I spent a fascinating, exhausting and illuminating two days last weekend attending the conference of the Federation of International Television Archives (FIAT/IFTA), which was held at the British Library. FIAT/IFTA is a representative body for those archives, commercial and public sector, that care for the world’s television heritage (its film equivalent is FIAF, the international federation of film archives).
The full conference ran four days, the first day at the BBC, the remainder at the BL, but I had to miss the last day unfortunately. An outsider might imagine that when television archivists gather together in one place they talk about nostalgic TV shows and the challenges of obsolete formats. But television archiving is going digital, and that means that the language is changing. Now it is all about metadata, file formats, ontologies, the semantic web, workflows, user-generated content and other such preoccupations never forseen by the mind of Baird. It says a lot where TV archives now are is that a session on archives in developing world countries was thinly attended because a parallel session on metadata and semantic searching was packed to the rafters.
The conference had special signficance for me because it served as focus for much of the work I’ve been trying to do as moving image curator at the British Library. Rather than being a curator in the usual sense of building up a collection in a particular area, much of what I do is about establishing relationships with other institutions to link up what we have with what their moving image (and sound) holdings. One of the key things about going digital is that the traditional barriers established by the analogue world are falling away – barriers of ownership, copyright, provenance, even meaning. We are building new kinds of structures, where no one can be said to own because everyone shares. Two of those key relationships for the BL are with the BBC and the British Film Institute, and the three of us were co-partners in organising the conference, along with FOCAL International and FIAT itself.
These very points about changing boundaries were made by Roly Keating, the new head of the British Library, significantly having joined us from the BBC, where he was Director of Archive Content, setting in train plans for reimagining what archives are, where their position is within such an institution, and what you can do with them. His welcoming speech to the conference talked of a “continuum of content” between the BBC, the BL and the BFI, which adroitly sums up in three words what some of us have been working hard towards achieving. Of course it’s not just about audiovisual content, and Keating stressed that such convergence was only part of a bigger picture, but it’s vital to have moving images a part of that picture.
So it was that he was able to announce the piloting of two new moving image services at the British Library from 1 October. One, Broadcast News, is a television and radio news service, presenting news programmes from seventeen channels (BBC, ITV, Channel 4, Al-Jazeera, Russia Today, China’s CCTV News, NHK World and others) which we have been recording since May 2010. The other is the BBC Pilot Service, an experimental fusion of BBC catalogue data (2.2M records) and playable programmes (190,000) which we’ll be running as a trial for six months. Owing to the need to respect copyright, both are only accessible in the Library’s Reading Rooms (the very name of which shows you what I feel I’m up against sometimes). We’ll want to widen access to such archives one day, but one step at a time.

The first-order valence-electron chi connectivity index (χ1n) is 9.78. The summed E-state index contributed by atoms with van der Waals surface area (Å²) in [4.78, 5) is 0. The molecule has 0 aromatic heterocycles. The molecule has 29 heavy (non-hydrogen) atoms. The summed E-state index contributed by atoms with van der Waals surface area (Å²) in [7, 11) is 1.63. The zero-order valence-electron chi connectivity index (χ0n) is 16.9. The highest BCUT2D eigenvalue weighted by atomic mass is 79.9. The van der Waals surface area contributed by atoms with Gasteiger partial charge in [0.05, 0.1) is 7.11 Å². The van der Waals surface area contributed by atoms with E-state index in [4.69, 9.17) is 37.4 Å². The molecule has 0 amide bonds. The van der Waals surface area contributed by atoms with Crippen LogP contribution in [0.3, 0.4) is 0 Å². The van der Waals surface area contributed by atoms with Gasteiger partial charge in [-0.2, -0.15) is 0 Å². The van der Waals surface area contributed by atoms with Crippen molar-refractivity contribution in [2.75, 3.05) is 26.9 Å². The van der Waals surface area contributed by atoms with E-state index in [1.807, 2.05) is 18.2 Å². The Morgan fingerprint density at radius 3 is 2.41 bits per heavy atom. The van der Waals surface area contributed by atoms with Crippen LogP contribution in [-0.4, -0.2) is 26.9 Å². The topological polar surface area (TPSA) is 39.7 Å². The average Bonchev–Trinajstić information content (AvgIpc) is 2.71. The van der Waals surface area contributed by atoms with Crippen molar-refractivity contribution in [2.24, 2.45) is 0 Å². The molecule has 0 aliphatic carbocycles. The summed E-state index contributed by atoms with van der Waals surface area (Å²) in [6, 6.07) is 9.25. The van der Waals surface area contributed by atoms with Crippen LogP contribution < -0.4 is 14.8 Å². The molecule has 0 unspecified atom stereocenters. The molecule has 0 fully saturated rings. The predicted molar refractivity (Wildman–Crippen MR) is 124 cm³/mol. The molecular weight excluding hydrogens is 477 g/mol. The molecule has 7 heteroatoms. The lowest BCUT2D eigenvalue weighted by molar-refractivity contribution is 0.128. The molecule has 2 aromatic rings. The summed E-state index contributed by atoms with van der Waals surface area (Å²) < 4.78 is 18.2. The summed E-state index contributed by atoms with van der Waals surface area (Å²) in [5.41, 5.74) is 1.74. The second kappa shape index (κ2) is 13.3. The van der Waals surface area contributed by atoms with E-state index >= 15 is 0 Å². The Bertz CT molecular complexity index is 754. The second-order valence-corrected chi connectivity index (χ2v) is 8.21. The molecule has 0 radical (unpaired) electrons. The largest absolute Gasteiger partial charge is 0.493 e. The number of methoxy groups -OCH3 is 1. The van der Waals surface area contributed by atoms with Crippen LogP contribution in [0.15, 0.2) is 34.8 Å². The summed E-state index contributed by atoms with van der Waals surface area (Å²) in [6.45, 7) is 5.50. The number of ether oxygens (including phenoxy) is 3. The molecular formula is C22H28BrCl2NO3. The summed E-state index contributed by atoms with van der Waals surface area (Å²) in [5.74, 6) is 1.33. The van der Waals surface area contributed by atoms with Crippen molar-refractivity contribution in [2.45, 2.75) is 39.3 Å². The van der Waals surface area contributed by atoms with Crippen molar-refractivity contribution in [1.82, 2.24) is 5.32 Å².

It was a heady start to the conference therefore, but much else to discover and take in. Bill Thompson, head of partnership development at the aforementioned BBC Archive Development, spoke about the importance of the Digital Public Space (a virtual environment where we could discover the archival riches of partner institutions). For Thompson the BBC was not a programme maker but rather an archive that happened to make programmes, and it was how it would help engineer solutions for making more available to more people that was most important. He declared that what we are doing is adapting how we think, communicate and interact in the digital world is as importance as inventing writing. We are finding new ways of expressing ourselves.
With big ideas such as those, the prosaic necessities of managing TV archives seemed … well, prosaic. But big structures can’t be build without nuts and bolts, and we learned a lot about copyright changes, fingerprinting and ID numbers for audiovisual media, advances in subtitle search and speech-to-text technologies, managing large volumes of user-generated data from events such as the Japanese tsunami of 2011, European portal projects such as Europeana and EU Screen, a memorandum of understanding between the French AV archive INA (an institution, like the BBC, thinking boldly beyond its core business to its core mission) and the Library of Congress which sounds like a model example of cultural diplomacy in action, amateur films, cloud computing, web archiving, the ethics and aesthetics of digital restoration, asset management, and – of course – ontologies.
There was a strong sense of reaching out beyond the boundaries of television, as the sessions on amateur film and web archiving indicate, while much of the talk about digital processes and workflows could apply to any medium in digital form. Indeed the boundaries are collapsing, and you wonder which institutions – and which representative organisations – which still be around in ten years time, when the physical world in which they were founded no longer has any relevance to the researcher inhabiting the digital world.